I back-hand the flannelette sheet out of my way and run back towards the house, where Hooper sits waiting in the open doorway. He pants, his partially open mouth making him look like he has a smile for me.
“You’re one little old man who’ll never let me down,” I say as he again tugs at one end of his lead while I tug at the other.
After a few minutes he gives in, and I’m quick to attach the lead to his collar. Hooper pulls me into the kitchen, and passing the breakfast table I grab my phone. Glancing down at the screen I see that I have three missed calls and one text. I open the message; it’s from Jenny, my adopted sister:
Hi Darc, tried to call, have a house viewing at three o’clock, let me know how it goes, jen x
I have to stop and hold onto the table with shaking hands while rereading the message. Then, breathing deeply, I sink down onto one of the high-backed chairs.
Couldn’t you have waited a few more weeks?
I text back, go to send, but delete it. No, that isn’t fair, my brother in-law has just lost his job at the factory, they have two young kids and a baby on the way. I sigh and type
; my finger hovers over the button, I sigh again and press send.
I glance across the kitchen towards the tiled window sill and smile at the row of chef ornaments that stare back at me. Mum loved finding them wherever she could, at a car boot sale or bidding for them online. Most months a new one would appear, and Dad would always moan there was no space for them, but as if by magic a new shelf would appear; somehow Mum always managed to find them a home.
“When I finally get my flat I’ll have to remember the order she placed you in,” I say, like a child talking to her toys, as I am pulled by Hooper towards the front door.
As we walk out onto the porch, I turn back and give the door a push, checking it’s locked. I gaze into the garden and frown. Not again; does this woman not get the message? The same small white van is making its way up the driveway towards me.
“Hooper, sit,” I tell him as his lead tightens.
I stand with my hand on my hip and tap my foot as I wait. The warm breeze lifts strands of my hair, which I push back as they fall into my eyes. The van pulls up and I read the lettering on its side: Roses and Posies. The door opens, and the same dark-haired lady that came yesterday steps out.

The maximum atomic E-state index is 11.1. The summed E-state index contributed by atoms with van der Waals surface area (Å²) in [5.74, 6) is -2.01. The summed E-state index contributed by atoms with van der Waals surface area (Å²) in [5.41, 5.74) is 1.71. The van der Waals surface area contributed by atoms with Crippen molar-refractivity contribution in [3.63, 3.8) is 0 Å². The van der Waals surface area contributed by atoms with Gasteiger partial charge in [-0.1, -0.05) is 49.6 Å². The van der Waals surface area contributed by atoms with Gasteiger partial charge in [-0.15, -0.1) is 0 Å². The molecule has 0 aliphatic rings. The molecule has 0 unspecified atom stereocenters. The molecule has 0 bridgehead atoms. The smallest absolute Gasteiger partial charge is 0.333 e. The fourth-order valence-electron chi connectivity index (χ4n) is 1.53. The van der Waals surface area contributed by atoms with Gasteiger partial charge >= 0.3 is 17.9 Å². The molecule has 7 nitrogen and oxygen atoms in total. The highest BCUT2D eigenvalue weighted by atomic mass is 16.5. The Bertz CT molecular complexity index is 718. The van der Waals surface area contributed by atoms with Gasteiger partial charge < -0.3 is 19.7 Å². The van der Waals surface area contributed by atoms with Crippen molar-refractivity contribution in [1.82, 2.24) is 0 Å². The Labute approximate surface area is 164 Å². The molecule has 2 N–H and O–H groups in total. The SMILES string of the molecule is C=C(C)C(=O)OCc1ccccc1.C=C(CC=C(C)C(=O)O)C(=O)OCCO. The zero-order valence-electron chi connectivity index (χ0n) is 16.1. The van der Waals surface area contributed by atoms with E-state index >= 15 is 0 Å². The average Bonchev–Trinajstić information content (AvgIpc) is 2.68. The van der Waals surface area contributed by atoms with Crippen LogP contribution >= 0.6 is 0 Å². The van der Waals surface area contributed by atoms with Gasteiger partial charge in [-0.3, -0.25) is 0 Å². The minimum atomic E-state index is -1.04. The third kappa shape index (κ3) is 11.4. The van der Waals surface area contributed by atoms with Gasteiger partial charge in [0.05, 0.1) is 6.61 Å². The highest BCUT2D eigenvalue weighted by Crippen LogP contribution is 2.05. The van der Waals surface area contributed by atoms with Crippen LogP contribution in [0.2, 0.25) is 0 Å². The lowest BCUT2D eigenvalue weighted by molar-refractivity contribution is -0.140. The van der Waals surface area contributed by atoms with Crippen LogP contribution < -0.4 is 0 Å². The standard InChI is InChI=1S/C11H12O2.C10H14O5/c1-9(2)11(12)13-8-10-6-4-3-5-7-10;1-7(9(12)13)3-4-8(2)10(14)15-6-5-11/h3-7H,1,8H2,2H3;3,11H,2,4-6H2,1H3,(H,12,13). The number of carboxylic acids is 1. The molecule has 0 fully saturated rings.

The woman turns, walks towards the back of the van and opens the doors. The cellophane wrapping around the bouquet rustles between her fingers as she lowers it so that I can see the flowers. Roses, crimson red, most tightly in bud and interwoven with beautiful white jip. Lemon yesterday, peach the day before.
Doesn’t he get it?
I don’t want his apologies; he can keep his olive branch.
“He’s got it bad for you.” The lady chuckles. “Need your signature, just going to grab my pad.”
I drop Hooper’s lead to the floor and am quick to place my foot over it. She passes me the flowers and I clench the beautiful arrangement in the bend of my arm. The corner of a small white envelope peeks out, and with my free hand I reach between the dark green stems. Disturbing the petals, a rich fragrance dances its way into my nostrils. Slipping my little finger under the seal of the envelope, I rip it open and pull out a note.
“Snow,” I read out loud, the same one-worded message.
Just like him
, I think; conceited, no emotion. The woman stares at me as I stand there, shaking my head.
“You know what I’m going to tell you to do with your flowers?” I utter.
The lady lowers her eyes back to the cellophane.
“I do,” she replies. “The village church, plot forty-nine.”
I nod as she hands me a pad and pen. I take the pen from her and quickly sign my name.
“Hopefully,” I add, “you won’t have another wasted journey tomorrow.”
I pass her back the flowers.
“He can’t be that bad,” she says. “I’d love my partner to buy me flowers every day, and at the cost of these he can’t be short of a bob or two.”
“He’s not my partner,” I’m quick to reply, and I raise my brows. “Yeah he’s got money alright, he’s a millionaire.”
I see a sudden interest in her eyes.
“But he thinks he can buy anyone or anything he wants. He treats people like possessions; he takes what he wants and then throws them away.”
“Oh…” the woman says.
“No matter how many flowers he buys, I can never get back the one thing he’s taken from me.”
She shakes her head. “I wasn’t lucky enough to find a millionaire, but the bloke I did find was a bastard too.”
“Amen.” I chuckle.
She nods in reply. “Well, there’s plenty of them out there, it’s just our luck to find them, eh?”
She searches through the budded roses and chooses an open flower, snapping it from its stem.
“Here,” she says, giving me a half smile.
She leans towards me, reaching up with her hand, and I automatically crouch. She lifts my hair from the side of my face and weaves the stem through the thick strands towards my ear, where she leaves the pretty petals sitting at the side of my face.
“Thank you,” I utter as she clasps the bouquet against her chest and turns away from me.
I call out as she reaches the van, and her head shoots round.
“Did you ever find Mr Right?”
“Afraid not,” she chuckles, “they were all assholes.” She pauses. “Well, the ones I ended up with were. I found my
Right, though,” she added, pulling herself up into the driver’s seat.
“Guess I’ll be seeing you tomorrow,” I add with a knowing smirk.
I hear the rev of the engine, then I pick up Hooper’s lead and walk down the driveway.
How fortunate I am to live in the countryside, surrounded by all this beauty. I glimpse up, and watch the sun dance its golden patterns in front of my eyes as I saunter from one tree-lined country lane to the next.
I can’t get Snow out of my mind. It’s so annoying, because I know I mean nothing to him; I literally feel my heart drop in my chest. He sends me flowers, but why? I made a right fool of myself, practically throwing myself into his arms. Services rendered, he left me feeling like no more than a hooker.